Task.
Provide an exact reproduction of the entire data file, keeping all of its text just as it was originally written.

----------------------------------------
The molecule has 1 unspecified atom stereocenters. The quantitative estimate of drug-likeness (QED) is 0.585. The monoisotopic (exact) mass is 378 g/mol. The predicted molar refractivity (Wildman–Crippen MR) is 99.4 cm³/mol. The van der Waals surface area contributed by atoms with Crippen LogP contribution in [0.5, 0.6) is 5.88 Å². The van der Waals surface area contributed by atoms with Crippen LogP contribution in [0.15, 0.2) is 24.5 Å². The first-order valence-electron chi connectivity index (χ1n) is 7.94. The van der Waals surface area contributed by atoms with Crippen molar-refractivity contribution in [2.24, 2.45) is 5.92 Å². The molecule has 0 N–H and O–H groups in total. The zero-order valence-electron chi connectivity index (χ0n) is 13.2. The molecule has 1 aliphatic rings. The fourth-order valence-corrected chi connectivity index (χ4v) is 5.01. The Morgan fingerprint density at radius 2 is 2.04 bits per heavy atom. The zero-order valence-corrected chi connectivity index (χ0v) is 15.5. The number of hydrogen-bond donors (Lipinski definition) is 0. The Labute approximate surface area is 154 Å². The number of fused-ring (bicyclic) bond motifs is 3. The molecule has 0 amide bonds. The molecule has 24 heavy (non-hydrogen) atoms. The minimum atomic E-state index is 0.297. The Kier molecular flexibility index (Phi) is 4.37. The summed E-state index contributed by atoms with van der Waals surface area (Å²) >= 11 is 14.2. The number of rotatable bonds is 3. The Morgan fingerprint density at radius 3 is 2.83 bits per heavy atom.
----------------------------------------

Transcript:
The molecule has 1 unspecified atom stereocenters. The quantitative estimate of drug-likeness (QED) is 0.585. The monoisotopic (exact) mass is 378 g/mol. The predicted molar refractivity (Wildman–Crippen MR) is 99.4 cm³/mol. The van der Waals surface area contributed by atoms with Crippen LogP contribution in [0.5, 0.6) is 5.88 Å². The van der Waals surface area contributed by atoms with Crippen LogP contribution in [0.15, 0.2) is 24.5 Å². The first-order valence-electron chi connectivity index (χ1n) is 7.94. The van der Waals surface area contributed by atoms with Crippen molar-refractivity contribution in [2.24, 2.45) is 5.92 Å². The molecule has 0 N–H and O–H groups in total. The zero-order valence-electron chi connectivity index (χ0n) is 13.2. The molecule has 1 aliphatic rings. The fourth-order valence-corrected chi connectivity index (χ4v) is 5.01. The Morgan fingerprint density at radius 2 is 2.04 bits per heavy atom. The zero-order valence-corrected chi connectivity index (χ0v) is 15.5. The number of hydrogen-bond donors (Lipinski definition) is 0. The Labute approximate surface area is 154 Å². The number of fused-ring (bicyclic) bond motifs is 3. The molecule has 0 amide bonds. The molecule has 24 heavy (non-hydrogen) atoms. The minimum atomic E-state index is 0.297. The Kier molecular flexibility index (Phi) is 4.37. The summed E-state index contributed by atoms with van der Waals surface area (Å²) >= 11 is 14.2. The number of rotatable bonds is 3. The Morgan fingerprint density at radius 3 is 2.83 bits per heavy atom.